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Landscaping firm slips up with coastal activity

Landscaping firm slips up with illegal coastal activity

October 12, 2006

Carrying out illegal work within the root zone of protected trees in the Coastal Conservation Area and failing to comply with an abatement notice has cost a North Shore City landscaping firm $20,000.

Contract Landscapes Ltd and their project manager, Peter Gallagher, pleaded guilty at Auckland District court to charges of carrying out building work in the Coastal Conservation Area without first obtaining resource consent.

The charges relate to work carried out at 8a Seacliffe Avenue, Takapuna late last year, when large retaining walls, an over height fence and decking had been put in place without council consent.

" Some of the work was close to the cliff edge, which is a particularly sensitive area and requires specific consent from the council,> "> says North Shore City> '> s compliance and monitoring team leader, David Frith.

" Postholes had been dug within the root zones of protected trees and these have already had a noticeable effect on the health of one large pohutukawa,> " says Mr Frith.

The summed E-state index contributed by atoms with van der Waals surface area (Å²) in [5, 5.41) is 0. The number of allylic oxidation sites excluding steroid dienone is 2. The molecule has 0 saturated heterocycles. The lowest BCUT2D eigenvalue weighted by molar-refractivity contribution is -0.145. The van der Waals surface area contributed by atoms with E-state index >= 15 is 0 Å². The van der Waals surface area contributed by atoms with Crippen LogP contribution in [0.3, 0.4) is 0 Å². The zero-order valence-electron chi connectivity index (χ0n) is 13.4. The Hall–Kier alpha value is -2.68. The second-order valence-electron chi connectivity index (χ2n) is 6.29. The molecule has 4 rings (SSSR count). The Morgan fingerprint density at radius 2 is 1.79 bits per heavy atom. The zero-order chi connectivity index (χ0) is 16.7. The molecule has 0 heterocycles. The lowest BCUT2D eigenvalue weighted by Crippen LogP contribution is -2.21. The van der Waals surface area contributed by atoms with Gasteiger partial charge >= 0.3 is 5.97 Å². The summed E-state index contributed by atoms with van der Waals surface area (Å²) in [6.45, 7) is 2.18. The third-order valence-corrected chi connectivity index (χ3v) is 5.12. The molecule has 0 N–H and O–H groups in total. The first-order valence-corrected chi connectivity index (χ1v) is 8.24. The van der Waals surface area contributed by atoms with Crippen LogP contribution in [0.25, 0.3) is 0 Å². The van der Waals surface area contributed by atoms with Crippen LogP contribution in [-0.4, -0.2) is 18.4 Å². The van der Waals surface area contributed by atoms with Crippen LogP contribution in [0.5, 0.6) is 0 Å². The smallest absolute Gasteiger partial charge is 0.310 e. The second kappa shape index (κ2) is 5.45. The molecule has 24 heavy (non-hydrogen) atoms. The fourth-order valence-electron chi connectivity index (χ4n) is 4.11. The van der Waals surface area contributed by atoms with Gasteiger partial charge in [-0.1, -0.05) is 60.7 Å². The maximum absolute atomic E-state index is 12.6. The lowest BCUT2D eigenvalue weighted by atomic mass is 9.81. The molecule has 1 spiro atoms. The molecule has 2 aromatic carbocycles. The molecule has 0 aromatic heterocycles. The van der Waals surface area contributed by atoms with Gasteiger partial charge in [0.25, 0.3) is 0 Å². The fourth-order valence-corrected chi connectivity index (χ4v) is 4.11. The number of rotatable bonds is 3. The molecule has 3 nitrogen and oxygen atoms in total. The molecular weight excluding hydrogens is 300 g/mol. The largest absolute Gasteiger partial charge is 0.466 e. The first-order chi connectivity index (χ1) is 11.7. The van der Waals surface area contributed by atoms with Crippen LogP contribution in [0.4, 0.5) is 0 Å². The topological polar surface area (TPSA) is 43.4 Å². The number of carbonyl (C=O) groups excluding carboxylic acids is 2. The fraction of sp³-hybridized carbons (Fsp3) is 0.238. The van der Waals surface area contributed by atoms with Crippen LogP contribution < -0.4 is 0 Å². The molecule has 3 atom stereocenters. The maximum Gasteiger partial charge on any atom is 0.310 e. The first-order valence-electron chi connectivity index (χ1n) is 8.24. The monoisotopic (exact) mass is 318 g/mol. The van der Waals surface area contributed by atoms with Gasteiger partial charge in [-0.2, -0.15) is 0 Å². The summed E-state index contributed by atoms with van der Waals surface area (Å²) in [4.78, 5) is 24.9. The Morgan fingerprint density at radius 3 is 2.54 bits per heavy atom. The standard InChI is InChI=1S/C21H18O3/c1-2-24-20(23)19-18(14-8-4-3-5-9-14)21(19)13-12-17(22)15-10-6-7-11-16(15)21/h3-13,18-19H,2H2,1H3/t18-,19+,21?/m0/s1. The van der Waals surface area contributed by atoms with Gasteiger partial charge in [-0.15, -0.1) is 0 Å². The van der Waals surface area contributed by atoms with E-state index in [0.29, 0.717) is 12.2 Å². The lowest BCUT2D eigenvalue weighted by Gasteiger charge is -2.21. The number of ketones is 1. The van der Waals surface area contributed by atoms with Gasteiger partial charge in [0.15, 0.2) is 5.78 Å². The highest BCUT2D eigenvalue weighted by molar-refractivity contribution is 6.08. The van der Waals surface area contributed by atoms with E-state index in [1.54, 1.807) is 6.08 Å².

Work continued even after service of an abatement notice under the Resource Management Act 1991 requiring work to cease until a resource consent was obtained. Failure to comply with the notice can lead to two years imprisonment or fines up to $200,000 per offence, plus $20,000 per day for a continuing offence.


> Environment Judge C.J. Thompson accepted guilty pleas on three charges and took an offer of $12,000 payment towards the council> '> s cost of prosecution into consideration when imposing sentence, which resulted in a total of $20,000 in fines and costs.

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> "> The property owner, who was overseas at the time of the offences, has since been granted resource consents for the work to be carried out, but with conditions imposed to minimise adverse effects,> "> says Mr Frith.

> "> New building work in the coastal conservation area is required to go through the resource consent process to retain the amenity of the area. The protection of coastal vegetation is important to maintain the stability of coastal cliffs.


> "> Owners of properties in coastal areas do need to recognise that they live in a particularly sensitive area and that rules have been put in place to protect the coastal environment that we all enjoy,> "> he says.


> The council urges property owners to seek advice from the planning Help Desk or from our advisory planners before carrying out work on coastal properties.


> For further information please contact Actionline on 486 8600 or visit the council> '> s website at


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